This raises the question "should clients who are sensitive to bean sugars use aquafaba?" The simple answer is no. However, Serena Ball, MS, RD, a food writer and owner of Teaspoon Communications, a food-focused nutrition communications organization in St. Louis, who blogs about Healthy Kitchen Hacks at TeaspoonOfSpice.com, says that "if the total amount of aquafaba used in a whole recipe is three tablespoons, the amount in an individual serving is very small" and may not cause a gaseous response.
Since aquafaba acts much like eggs and egg whites, it's used as a binder, thickener, and emulsifier in a variety of recipes. Unlike other ingredients that have been used as egg replacements, such as applesauce, mashed bananas, and prunes, aquafaba can be whipped into soft or stiff peaks, thereby making it a vegan substitute for meringues, mousse, custards, and whipped cream. It can even be added to pancake and waffle batter for a lighter, fluffier end result.
Brown, who loves making baked meringues with aquafaba, plans to try her hand at a quick chocolate mousse, which she says "requires no baking and no worries about foodborne illness from uncooked eggs. That's a win-win."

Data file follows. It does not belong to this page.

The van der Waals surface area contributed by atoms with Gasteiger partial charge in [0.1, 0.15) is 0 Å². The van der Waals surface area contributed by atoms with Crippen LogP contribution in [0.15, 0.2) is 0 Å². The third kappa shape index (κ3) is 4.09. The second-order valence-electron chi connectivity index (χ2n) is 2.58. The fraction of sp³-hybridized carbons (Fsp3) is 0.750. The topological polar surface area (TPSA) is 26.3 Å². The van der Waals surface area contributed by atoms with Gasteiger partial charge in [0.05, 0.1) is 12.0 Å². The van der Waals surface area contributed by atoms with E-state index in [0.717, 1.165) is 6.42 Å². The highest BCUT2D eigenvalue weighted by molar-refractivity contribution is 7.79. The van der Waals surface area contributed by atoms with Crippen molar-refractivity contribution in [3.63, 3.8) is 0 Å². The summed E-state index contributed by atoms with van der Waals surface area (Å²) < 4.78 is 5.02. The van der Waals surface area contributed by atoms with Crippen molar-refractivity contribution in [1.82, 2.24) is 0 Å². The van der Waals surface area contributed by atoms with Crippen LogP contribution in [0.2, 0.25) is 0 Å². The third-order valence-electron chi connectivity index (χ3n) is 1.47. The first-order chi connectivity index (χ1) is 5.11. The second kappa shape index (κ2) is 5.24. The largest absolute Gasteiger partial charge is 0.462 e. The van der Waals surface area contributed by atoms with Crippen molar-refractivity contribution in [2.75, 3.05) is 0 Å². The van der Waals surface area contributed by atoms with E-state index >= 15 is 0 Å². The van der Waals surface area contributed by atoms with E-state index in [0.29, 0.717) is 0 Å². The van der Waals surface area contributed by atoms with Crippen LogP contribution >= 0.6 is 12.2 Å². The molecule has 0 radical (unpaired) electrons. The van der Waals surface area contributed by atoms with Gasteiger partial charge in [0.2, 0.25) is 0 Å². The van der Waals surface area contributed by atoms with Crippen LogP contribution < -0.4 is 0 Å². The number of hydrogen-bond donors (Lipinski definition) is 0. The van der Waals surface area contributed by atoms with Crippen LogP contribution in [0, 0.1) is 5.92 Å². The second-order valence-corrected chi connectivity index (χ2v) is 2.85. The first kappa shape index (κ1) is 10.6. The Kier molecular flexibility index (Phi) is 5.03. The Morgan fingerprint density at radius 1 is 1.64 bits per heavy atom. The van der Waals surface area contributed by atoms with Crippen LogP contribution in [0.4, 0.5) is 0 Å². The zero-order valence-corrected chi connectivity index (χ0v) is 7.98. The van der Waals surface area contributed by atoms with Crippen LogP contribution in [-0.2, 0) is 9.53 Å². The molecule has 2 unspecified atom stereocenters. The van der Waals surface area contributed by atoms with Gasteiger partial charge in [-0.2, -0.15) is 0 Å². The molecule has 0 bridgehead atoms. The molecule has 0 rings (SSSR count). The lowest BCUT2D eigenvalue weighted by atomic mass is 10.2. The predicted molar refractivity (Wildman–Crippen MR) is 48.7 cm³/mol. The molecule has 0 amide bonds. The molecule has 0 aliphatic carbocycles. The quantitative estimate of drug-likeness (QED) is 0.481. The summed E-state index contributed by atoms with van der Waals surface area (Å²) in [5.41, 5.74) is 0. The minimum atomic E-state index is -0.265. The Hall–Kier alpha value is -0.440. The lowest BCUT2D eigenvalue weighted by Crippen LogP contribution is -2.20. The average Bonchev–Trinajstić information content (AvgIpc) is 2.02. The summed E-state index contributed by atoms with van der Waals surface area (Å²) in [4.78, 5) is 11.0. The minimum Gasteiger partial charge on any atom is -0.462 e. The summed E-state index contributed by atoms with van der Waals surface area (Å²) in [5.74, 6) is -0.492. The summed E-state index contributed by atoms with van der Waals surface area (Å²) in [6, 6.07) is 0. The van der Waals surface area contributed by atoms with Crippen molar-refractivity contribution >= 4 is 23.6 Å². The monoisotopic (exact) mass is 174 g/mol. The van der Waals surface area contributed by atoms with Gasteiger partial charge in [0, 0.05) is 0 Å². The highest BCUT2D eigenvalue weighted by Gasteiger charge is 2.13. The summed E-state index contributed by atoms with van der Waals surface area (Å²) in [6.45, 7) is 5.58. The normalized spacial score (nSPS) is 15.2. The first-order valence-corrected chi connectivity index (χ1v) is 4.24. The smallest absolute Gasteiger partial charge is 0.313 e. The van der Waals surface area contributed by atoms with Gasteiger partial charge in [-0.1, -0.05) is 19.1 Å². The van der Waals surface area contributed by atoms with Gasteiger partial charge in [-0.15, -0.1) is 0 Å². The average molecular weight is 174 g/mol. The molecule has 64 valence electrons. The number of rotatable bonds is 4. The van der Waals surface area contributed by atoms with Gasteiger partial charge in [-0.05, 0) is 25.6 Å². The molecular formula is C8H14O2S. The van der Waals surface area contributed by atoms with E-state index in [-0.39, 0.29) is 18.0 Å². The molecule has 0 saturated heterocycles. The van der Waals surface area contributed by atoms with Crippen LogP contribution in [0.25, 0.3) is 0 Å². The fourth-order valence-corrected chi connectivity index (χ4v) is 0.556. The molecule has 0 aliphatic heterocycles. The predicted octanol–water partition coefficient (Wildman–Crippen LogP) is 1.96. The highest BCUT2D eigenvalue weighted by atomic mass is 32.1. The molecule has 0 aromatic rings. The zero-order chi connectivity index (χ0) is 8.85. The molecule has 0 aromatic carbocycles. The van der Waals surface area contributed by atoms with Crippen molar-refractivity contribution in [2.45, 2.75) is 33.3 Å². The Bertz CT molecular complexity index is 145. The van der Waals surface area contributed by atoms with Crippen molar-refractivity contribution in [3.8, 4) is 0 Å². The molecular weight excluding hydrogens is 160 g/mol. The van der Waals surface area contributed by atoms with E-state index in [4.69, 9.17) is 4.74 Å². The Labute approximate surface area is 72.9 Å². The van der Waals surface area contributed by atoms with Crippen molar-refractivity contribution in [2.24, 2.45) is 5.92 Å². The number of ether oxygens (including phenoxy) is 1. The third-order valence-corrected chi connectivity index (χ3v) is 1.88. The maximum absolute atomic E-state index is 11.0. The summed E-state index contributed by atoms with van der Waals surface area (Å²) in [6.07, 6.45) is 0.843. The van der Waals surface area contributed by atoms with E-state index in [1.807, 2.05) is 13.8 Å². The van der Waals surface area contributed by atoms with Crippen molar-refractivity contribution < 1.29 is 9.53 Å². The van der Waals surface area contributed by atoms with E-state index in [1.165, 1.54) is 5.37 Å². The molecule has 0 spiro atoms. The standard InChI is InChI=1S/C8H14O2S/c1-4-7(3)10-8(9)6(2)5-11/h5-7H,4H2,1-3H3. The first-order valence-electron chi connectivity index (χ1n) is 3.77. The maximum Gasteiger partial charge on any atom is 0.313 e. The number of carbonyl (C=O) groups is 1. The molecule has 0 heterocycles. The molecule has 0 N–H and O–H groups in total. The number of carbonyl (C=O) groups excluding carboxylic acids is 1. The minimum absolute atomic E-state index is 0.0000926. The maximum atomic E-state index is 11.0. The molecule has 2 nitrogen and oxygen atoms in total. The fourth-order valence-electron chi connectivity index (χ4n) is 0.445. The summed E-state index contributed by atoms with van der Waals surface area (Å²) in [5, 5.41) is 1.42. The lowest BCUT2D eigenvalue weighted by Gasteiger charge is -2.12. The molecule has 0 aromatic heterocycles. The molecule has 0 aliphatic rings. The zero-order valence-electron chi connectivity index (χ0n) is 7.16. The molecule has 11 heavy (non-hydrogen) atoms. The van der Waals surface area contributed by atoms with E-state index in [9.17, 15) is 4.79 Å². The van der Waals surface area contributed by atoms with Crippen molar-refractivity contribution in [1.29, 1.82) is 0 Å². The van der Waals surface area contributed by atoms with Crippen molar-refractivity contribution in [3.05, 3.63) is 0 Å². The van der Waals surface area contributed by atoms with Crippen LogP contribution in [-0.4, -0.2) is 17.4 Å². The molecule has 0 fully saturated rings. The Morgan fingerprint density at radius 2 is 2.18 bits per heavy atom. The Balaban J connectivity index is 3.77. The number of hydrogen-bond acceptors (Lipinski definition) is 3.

When using aquafaba as an egg replacement, roughly three tablespoons is equivalent to one whole egg, and two tablespoons is equivalent to one egg white. If using aquafaba as a binder or to replace whole eggs, as in a quiche or most baked goods, it should be slightly whipped with a fork just until it's foamy. "Baked goods using aquafaba don't always brown as deeply as those using an egg, but the texture is often very similar," Ball says.
When using aquafaba to replace egg whites in recipes such as meringues, macaroons, and mousses, it should be whipped with a small amount of cream of tartar, lemon juice, or vinegar for five to 10 minutes until stiff peaks form. The addition of cream of tartar or other acids helps stabilize the whipped aquafaba, Ball says.
Putting Aquafaba to the Test
Aquafaba is an ingredient all clients can use, but it's especially useful for those who follow a vegan diet or have an egg allergy or intolerance. Clients can look on Pinterest or do a Google search for a multitude of recipes to try. While many aquafaba recipes are for desserts and on the sweeter side, there are savory applications, too. For example, clients can add aquafaba to homemade hummus in place of some oil, or use it to make vegan mayonnaise, various sauces, crepes (which can have savory fillings), and even pasta dough.
When discussing the use of aquafaba with clients, recommend no-salt-added or low-sodium canned beans. If reduced-sodium beans aren't available, Ball recommends using only one-half the amount of salt specified in the recipe to keep sodium levels down. As with other baked goods, it's also important to reduce the total amount of added sugars—usually the sugar can be reduced by one-fourth, sometimes by one-half. And don't forget to remind clients of all the ways they can put beans to use.
— Jessica Levinson, MS, RDN, CDN, is a New York-based culinary nutrition expert and recipe developer. You can read more of her articles and find her recipes at JessicaLevinson.com.